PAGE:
Ecological Archives A025-021-A2

Hillary S. Young, Douglas J. McCauley, Rodolfo Dirzo, Jacob R. Goheen, Bernard Agwanda, Cara Brook, Erik Otárola-Castillo, Adam W, Ferguson, Stephen N. Kinyua, Molly M. McDonough, Todd M. Palmer, Robert M. Pringle, Truman P. Young, and Kristofer M. Helgen. 2015. Context-dependent effects of large-wildlife declines on small mammal communities in central Kenya. Ecological Applications 25:348–360.

Appendix B. Camera trapping validation of dung surveys.

In addition to dung surveys detailed in the main text, we also surveyed relative activity levels of wildlife across sites using camera traps. These surveys are much more likely to detect small predators than dung surveys and were intended to provide a metric of predator activity across land-use types. We also used estimated activity levels of all wildlife garnered through camera traps, and compared this to the estimates of wildlife activity made via dung surveys as a way to confirm the usefulness of dung surveys in quantifying relative activity of wildlife.

For our camera trapping, we placed two cameras (Scout Guard Model SG750; HCO, Norcross, GA or Reconyx RM45) at each of our sites for approximately 21 days after each trapping session. Both cameras were located within the site, or within 100 m of the site, and were separated by at least 50 m from each other. Cameras were set opportunistically near animal trails and signs so as to maximize animal detection. Cameras took pictures 24 hours per day, with a 30 second delay between images. For analysis, only mammals larger than ~2 kg were counted. Photographs taken of the same species within a 30 minute window were considered to be the same animal (modified from Rovero and Marshall 2009). Camera trapping photographic rate was used as an index of relative activity of each focal group (Rovero and Marshall 2009).

For analysis of predator activity we considered only the following subset of animals likely to be predators of small mammals: domestic cat (Felis catus), African wild cat (Felis lybica), serval (Leptailurus serval), common genet (Genetta genetta), white-tailed mongoose (Ichneumia albicauda), dwarf mongoose (Helogale parvula), zorilla (Ictonyx striatus), and black-backed jackal (Canis mesomelas). We had between 300 and 1200 camera days for each land-use form. There were no significant differences in mammalian predator activity across habitat types. These results are consistent with a much more intensive camera trapping effort across the same area (Kinnaird and O'Brien2012). That study compared exclusive conservancies, to high and low intensity pastoral sites and fenced ranches (the last were not studied here), and found no effect of management category on most small carnivore activity but did document an increased abundance of one rodent predator (C. mesomelas) in pastoral sites. While this camera trapping only surveyed mammalian predators, given that site pairs were in such close proximity, we assume that avian predators of small mammals did not change in density within site pairs (although risk from avian predators may change based on changes to vegetation structure).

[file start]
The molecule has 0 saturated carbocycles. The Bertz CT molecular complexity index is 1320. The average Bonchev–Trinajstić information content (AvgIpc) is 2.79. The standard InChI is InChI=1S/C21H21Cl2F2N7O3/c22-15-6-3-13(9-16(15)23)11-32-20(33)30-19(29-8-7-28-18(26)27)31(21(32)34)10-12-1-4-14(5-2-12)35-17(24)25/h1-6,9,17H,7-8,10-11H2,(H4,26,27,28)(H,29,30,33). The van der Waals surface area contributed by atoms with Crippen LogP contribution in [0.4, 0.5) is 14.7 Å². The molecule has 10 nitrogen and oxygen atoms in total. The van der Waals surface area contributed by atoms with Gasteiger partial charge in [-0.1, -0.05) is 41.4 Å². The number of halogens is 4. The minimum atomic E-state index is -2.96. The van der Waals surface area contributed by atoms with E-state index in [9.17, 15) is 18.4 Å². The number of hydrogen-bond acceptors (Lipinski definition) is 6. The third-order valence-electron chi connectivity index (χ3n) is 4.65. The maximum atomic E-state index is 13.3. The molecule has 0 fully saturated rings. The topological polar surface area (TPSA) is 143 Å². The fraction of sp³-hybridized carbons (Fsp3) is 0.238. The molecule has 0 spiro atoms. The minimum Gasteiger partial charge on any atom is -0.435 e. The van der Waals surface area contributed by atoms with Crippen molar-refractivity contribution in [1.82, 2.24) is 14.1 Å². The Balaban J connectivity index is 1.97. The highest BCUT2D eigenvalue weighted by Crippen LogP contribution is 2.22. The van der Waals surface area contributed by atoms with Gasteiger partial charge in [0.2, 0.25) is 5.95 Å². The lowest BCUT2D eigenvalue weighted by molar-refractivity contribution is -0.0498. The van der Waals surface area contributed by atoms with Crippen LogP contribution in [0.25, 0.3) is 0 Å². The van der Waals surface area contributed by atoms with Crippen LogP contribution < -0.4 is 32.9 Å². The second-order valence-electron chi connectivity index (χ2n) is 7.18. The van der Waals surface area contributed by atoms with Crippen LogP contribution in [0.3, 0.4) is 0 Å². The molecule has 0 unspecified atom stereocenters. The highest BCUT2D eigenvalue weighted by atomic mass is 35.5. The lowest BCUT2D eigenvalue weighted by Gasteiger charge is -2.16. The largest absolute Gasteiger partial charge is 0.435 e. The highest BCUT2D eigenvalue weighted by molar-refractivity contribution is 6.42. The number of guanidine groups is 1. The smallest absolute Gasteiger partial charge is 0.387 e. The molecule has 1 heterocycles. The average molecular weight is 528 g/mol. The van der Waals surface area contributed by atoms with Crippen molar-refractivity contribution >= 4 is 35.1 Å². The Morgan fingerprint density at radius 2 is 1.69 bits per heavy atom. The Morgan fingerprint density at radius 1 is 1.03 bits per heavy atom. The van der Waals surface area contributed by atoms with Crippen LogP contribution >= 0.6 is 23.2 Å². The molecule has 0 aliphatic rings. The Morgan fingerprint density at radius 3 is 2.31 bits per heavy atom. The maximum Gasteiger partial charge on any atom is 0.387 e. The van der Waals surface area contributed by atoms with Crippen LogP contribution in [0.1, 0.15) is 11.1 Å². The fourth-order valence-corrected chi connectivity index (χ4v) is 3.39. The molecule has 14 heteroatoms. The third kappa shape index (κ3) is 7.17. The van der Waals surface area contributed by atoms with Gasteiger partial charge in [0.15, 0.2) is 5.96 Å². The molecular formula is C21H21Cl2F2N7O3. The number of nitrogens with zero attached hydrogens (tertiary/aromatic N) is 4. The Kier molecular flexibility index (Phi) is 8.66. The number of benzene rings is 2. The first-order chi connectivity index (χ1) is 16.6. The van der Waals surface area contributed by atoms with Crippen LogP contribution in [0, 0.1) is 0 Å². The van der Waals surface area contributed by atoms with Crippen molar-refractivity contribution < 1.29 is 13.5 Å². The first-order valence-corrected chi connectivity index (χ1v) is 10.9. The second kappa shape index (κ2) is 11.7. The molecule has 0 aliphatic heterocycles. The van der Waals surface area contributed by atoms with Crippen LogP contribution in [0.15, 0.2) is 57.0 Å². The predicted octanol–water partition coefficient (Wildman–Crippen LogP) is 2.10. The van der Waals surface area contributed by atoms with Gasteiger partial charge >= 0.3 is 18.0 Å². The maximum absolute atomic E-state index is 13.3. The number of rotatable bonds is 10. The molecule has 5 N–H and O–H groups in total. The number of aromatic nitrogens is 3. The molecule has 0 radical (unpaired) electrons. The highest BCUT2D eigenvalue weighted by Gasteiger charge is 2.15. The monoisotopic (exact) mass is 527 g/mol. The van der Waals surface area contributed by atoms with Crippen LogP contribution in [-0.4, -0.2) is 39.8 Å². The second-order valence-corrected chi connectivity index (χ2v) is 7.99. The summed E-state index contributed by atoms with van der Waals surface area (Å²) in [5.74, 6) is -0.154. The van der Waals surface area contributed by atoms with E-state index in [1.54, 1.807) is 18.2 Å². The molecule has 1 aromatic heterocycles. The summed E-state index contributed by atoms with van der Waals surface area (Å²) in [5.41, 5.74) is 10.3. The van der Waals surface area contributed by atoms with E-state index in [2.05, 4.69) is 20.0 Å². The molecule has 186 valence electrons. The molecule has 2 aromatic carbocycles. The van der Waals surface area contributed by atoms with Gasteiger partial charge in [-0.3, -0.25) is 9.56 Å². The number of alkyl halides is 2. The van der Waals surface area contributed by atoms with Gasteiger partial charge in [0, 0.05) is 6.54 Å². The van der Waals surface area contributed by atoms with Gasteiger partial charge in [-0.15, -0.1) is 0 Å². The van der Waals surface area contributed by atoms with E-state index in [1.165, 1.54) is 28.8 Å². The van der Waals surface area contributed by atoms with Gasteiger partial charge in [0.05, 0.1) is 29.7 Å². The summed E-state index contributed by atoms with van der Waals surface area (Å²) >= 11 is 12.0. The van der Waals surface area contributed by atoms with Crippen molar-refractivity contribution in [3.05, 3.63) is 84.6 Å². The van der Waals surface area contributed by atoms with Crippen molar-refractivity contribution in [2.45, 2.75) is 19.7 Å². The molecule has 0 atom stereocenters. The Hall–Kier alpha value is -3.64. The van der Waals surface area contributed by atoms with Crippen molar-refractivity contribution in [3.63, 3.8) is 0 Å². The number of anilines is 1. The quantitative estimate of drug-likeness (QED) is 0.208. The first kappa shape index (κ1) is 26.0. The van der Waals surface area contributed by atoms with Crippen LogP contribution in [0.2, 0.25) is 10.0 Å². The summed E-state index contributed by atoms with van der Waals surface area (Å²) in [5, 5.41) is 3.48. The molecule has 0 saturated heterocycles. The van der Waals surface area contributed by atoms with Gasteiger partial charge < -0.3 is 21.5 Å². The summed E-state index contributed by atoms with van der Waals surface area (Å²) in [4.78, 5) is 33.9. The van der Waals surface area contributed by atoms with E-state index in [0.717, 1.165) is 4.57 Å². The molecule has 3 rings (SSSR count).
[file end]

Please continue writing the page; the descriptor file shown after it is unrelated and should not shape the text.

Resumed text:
Results of both wildlife and domestic stock activity estimates from camera trap data were consistent with those estimated from dung surveys. There was a strong correlation between livestock (R² = 0.50, P < 0.0001) and wildlife (R² = 0.30, P < 0.0001) relative activity estimates obtained in these two methods. Only relative abundance of dung was used in all analyses as a proxy of wildlife activity.

Literature cited

Rovero, F., and A. R. Marshall. 2009. Camera trapping photographic rate as an index of density in forest ungulates. Journal of Applied Ecology 46:1011–1017.

Kinnaird, M. F., and T. G. O'Brien. 2012. The role of private lands, livestock management and human tolerance on diversity, distribution and abundance of large African mammals. Conservation Biology 6:1026–1039.

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